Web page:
#LandBack: Indigenous Peoples, Soil Science, and Disruptive Sequencing Technologies
Building on the success of SING Canada’s 2022 workshop, #LandBack: Indigenous Peoples, Soil Science, and Disruptive Sequencing Technologies, the 2023 workshop will focus on urban Indigenous presence and geopolitics. A multi-disciplinary team of faculty members from Canada and the US will lead participants in a multi-locale comparative soil microbiome analysis with the goal of integrating Oxford Nanopore MinION sequencing technologies. Given that cities are Indigenous spaces, the workshop will highlight the need and opportunity to support Indigenous training in genomics from within the city of Amiskwaciwâskahikan (ᐊᒥᐢᑲᐧᒋᐋᐧᐢᑲᐦᐃᑲᐣ ).
The goals of the workshop will be to introduce participants to mobile sequencing technologies and their role in metagenomic soil science while joining a broader movement to assert urban spaces as being Indigenous. Participants will learn the techniques of identifying soil microorganisms from their DNA, assessing their relative abundance, and comparing metagenomic composition across different collection sites: Edmonton’s River Valley and the University of Alberta Farm. Additionally, participants will be introduced to the emergent critical Indigenous studies methodology: Indigenous science, technology, and society (Indigenous STS).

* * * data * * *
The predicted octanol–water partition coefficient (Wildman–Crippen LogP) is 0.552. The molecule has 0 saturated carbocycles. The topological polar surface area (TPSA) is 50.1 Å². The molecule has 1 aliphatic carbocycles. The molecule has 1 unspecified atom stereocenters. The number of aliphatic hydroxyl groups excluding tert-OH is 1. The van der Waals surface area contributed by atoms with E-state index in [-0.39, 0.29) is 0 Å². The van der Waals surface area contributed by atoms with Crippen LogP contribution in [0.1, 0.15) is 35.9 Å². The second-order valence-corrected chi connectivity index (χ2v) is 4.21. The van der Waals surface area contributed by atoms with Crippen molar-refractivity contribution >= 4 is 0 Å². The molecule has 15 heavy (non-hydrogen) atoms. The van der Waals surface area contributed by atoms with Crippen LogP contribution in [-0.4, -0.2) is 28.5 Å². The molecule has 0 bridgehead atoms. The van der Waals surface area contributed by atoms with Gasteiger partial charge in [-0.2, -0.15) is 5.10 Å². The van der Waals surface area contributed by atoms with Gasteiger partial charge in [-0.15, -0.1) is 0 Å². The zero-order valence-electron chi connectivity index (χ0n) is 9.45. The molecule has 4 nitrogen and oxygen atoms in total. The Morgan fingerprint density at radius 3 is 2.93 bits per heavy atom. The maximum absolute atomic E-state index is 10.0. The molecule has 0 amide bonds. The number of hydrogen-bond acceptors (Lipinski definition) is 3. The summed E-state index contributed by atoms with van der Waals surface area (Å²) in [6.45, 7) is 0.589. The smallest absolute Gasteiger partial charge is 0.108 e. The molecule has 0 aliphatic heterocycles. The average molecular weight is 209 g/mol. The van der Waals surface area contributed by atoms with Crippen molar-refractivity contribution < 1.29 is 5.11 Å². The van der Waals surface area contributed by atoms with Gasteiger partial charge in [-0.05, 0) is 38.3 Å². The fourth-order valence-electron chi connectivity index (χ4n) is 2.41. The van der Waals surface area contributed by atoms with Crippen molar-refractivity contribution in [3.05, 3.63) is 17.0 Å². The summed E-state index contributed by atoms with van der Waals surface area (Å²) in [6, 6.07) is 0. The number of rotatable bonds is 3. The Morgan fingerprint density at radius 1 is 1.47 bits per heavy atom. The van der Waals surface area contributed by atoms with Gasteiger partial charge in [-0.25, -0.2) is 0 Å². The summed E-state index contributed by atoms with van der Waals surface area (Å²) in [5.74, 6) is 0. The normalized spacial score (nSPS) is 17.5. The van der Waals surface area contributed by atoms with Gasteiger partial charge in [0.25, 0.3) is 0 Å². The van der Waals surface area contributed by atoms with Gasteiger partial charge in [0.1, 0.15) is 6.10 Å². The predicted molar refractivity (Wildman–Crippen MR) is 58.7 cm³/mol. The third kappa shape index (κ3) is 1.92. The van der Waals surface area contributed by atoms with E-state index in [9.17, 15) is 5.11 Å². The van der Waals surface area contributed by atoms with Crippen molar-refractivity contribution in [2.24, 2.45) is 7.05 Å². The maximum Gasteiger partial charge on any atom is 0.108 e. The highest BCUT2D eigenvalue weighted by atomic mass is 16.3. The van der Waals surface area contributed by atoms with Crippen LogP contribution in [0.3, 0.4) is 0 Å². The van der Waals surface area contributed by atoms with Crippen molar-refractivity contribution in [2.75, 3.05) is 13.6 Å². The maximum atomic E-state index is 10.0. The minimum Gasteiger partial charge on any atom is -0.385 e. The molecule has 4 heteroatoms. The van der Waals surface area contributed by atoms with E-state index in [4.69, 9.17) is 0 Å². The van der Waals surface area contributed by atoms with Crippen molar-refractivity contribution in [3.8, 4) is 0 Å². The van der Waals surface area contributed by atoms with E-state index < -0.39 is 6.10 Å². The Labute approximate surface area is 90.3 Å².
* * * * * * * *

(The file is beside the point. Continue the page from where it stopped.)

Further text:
We will consider soil composition in a framework that understands human and land-based relations as being shaped by colonial power/resistance dynamics. Participants will also consider the ways that mobile technologies might expand Indigenous governance in their territories through the use of genomic technosciences. We will assess their potential to unsettle and thus productively transform the conventional genome “lab” by shifting the spatial and disciplinary contours of scientific knowledge production while asserting urban spaces as our own. We also seek to add to existing land-based learning initiatives to include urban spaces by: 1) operating beyond the physical, disciplinary, and methodological bounds of the university lab; and 2) orienting transformative pathways among STEM fields in ways distinct from increasing calls for equity, diversity, and inclusion (EDI) to, instead, centre Indigenous land, life, and relations (in a word, governance).